Getting bigger in a healthy way requires a combination of a healthy, high-calorie diet and a dedicated program of resistance exercise. It may seem natural to expect a resistance exercise as popular as push-ups to be a part of that program. However, the nature of push-ups and of weight gain tells a different story.
You do a push-up by holding up your weight on your hands and the balls of your feet, with your body rigid and straight above the ground. The work comes from bending and extending your arms, pushing your body up away from the floor and lowering yourself back down. When training with push-ups, the more you do, the more rigorous the workout. Push-ups are an example of body weight exercises: resistance exercises that use the weight of the body to provide the resistance.
Getting Bigger Through Diet
Getting bigger is the flip side of the same coin used to lose weight on a diet. You must consume more calories than you burn in order to give your body the raw materials it needs to put on the extra pounds. Your body can put on no more than one-half pound of muscle per week, according to CNN health correspondent Dr. Melina Jampolis. This equates to eating about 200 to 300 calories per day after accounting for extra workouts. With diet needs this aggressive, push-ups alone will not help you get bigger.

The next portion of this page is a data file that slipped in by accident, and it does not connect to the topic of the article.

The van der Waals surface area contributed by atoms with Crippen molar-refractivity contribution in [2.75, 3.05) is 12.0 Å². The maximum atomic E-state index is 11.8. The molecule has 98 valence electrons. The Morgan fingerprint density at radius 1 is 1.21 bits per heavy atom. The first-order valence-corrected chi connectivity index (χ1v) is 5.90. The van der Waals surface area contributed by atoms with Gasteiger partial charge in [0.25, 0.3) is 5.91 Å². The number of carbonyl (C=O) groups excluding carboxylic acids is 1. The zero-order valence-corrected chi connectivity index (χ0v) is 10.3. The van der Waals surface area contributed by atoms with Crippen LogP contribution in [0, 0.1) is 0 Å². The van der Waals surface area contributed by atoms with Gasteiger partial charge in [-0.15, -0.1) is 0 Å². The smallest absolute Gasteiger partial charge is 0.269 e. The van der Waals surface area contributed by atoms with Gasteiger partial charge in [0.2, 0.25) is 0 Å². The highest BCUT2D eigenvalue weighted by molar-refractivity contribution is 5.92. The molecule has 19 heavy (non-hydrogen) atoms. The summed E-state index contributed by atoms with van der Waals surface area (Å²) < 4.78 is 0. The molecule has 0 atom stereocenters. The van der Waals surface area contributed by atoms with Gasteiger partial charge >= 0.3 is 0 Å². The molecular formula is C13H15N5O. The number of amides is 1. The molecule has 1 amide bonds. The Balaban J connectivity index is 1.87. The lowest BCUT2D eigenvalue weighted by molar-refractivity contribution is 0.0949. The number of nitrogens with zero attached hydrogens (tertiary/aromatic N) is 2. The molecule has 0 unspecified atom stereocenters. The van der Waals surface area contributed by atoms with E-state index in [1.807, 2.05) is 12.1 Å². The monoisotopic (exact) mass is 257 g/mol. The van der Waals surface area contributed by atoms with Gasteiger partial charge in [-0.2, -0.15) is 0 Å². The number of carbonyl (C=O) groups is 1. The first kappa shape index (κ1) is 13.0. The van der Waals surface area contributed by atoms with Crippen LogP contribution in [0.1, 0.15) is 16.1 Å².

Getting Bigger Through Exercise
According to Arnold Schwarzenegger in his "New Modern Encyclopedia of Bodybuilding," the best exercise sets for gaining mass are sets of low repetitions at high weight. Bench press, squats and biceps curls in brief sets at maximum effort are examples of this kind of exercise. Since push-ups have a low maximum weight and involve doing sets of many repetitions, they are not a good candidate for this purpose.
Will Pushups Make You Bigger?
In a word, no. No exercise all by itself will make you grow bigger, and even with proper dietary support push-ups are not the kind of resistance training that builds size. However, Oregon-based fitness coach Ben Cohn advises that doing push-ups will define and tone your muscles in a way that can easily give the appearance of extra size.
- "The New Modern Encyclopedia of Bodybuilding"; Arnold Schwarzenegger et al; 1999
- CNN Health: Gaining Muscle Mass
- Ben Cohn; Fitness Coach; Hillsboro, Oregon